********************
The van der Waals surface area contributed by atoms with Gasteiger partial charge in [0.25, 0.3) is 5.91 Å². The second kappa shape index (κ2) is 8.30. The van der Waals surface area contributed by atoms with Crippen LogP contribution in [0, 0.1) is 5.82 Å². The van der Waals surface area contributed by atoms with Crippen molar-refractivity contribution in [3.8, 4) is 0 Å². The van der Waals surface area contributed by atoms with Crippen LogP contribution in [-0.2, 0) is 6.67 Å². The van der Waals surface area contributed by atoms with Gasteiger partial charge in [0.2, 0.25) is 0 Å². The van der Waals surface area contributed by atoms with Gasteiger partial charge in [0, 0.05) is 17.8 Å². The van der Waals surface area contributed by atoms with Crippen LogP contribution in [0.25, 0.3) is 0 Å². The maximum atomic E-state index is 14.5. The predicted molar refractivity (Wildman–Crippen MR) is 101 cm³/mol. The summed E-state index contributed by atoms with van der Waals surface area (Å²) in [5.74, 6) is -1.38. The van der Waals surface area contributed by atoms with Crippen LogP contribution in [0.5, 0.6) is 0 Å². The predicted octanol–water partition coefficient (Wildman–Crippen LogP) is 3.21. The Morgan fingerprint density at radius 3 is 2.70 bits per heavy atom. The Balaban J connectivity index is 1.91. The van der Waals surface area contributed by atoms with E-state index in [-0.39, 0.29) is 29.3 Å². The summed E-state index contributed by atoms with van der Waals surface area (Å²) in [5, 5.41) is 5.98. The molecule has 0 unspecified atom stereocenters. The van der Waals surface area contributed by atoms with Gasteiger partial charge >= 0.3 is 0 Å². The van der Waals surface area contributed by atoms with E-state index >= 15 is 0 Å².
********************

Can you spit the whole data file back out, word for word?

The van der Waals surface area contributed by atoms with Gasteiger partial charge in [0.25, 0.3) is 5.91 Å². The second kappa shape index (κ2) is 8.30. The van der Waals surface area contributed by atoms with Crippen LogP contribution in [0, 0.1) is 5.82 Å². The van der Waals surface area contributed by atoms with Crippen molar-refractivity contribution in [3.8, 4) is 0 Å². The van der Waals surface area contributed by atoms with Crippen LogP contribution in [-0.2, 0) is 6.67 Å². The van der Waals surface area contributed by atoms with Gasteiger partial charge in [0.2, 0.25) is 0 Å². The van der Waals surface area contributed by atoms with Gasteiger partial charge in [0, 0.05) is 17.8 Å². The van der Waals surface area contributed by atoms with Crippen LogP contribution in [0.25, 0.3) is 0 Å². The maximum atomic E-state index is 14.5. The predicted molar refractivity (Wildman–Crippen MR) is 101 cm³/mol. The summed E-state index contributed by atoms with van der Waals surface area (Å²) in [5.74, 6) is -1.38. The van der Waals surface area contributed by atoms with Crippen LogP contribution in [0.5, 0.6) is 0 Å². The predicted octanol–water partition coefficient (Wildman–Crippen LogP) is 3.21. The Morgan fingerprint density at radius 3 is 2.70 bits per heavy atom. The Balaban J connectivity index is 1.91. The van der Waals surface area contributed by atoms with E-state index in [-0.39, 0.29) is 29.3 Å². The summed E-state index contributed by atoms with van der Waals surface area (Å²) in [5, 5.41) is 5.98. The molecule has 0 unspecified atom stereocenters. The van der Waals surface area contributed by atoms with Gasteiger partial charge >= 0.3 is 0 Å². The van der Waals surface area contributed by atoms with E-state index >= 15 is 0 Å².